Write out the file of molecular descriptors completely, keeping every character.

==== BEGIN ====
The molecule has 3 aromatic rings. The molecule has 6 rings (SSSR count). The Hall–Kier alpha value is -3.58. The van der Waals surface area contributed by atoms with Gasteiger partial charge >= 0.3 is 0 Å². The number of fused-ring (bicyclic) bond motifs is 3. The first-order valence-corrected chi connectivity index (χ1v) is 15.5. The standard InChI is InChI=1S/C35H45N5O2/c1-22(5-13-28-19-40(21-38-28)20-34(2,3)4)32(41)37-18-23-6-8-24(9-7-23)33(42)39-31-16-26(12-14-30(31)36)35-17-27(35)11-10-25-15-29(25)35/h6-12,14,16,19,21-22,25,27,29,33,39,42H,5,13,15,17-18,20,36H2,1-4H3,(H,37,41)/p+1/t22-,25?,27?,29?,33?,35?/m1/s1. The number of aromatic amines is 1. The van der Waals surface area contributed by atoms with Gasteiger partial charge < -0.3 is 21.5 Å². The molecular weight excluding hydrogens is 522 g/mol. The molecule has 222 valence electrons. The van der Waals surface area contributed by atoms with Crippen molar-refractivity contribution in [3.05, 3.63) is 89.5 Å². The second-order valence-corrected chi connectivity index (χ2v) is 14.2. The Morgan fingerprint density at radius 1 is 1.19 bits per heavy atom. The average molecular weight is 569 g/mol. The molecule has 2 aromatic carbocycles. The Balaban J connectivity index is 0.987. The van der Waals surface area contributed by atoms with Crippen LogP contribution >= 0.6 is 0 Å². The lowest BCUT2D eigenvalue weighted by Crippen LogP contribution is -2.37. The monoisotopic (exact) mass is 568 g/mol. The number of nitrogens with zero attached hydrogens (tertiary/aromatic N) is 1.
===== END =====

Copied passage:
The molecule has 3 aromatic rings. The molecule has 6 rings (SSSR count). The Hall–Kier alpha value is -3.58. The van der Waals surface area contributed by atoms with Gasteiger partial charge >= 0.3 is 0 Å². The number of fused-ring (bicyclic) bond motifs is 3. The first-order valence-corrected chi connectivity index (χ1v) is 15.5. The standard InChI is InChI=1S/C35H45N5O2/c1-22(5-13-28-19-40(21-38-28)20-34(2,3)4)32(41)37-18-23-6-8-24(9-7-23)33(42)39-31-16-26(12-14-30(31)36)35-17-27(35)11-10-25-15-29(25)35/h6-12,14,16,19,21-22,25,27,29,33,39,42H,5,13,15,17-18,20,36H2,1-4H3,(H,37,41)/p+1/t22-,25?,27?,29?,33?,35?/m1/s1. The number of aromatic amines is 1. The van der Waals surface area contributed by atoms with Gasteiger partial charge < -0.3 is 21.5 Å². The molecular weight excluding hydrogens is 522 g/mol. The molecule has 222 valence electrons. The van der Waals surface area contributed by atoms with Crippen molar-refractivity contribution in [3.05, 3.63) is 89.5 Å². The second-order valence-corrected chi connectivity index (χ2v) is 14.2. The Morgan fingerprint density at radius 1 is 1.19 bits per heavy atom. The average molecular weight is 569 g/mol. The molecule has 2 aromatic carbocycles. The Balaban J connectivity index is 0.987. The van der Waals surface area contributed by atoms with Crippen LogP contribution >= 0.6 is 0 Å². The lowest BCUT2D eigenvalue weighted by Crippen LogP contribution is -2.37. The monoisotopic (exact) mass is 568 g/mol. The number of nitrogens with zero attached hydrogens (tertiary/aromatic N) is 1.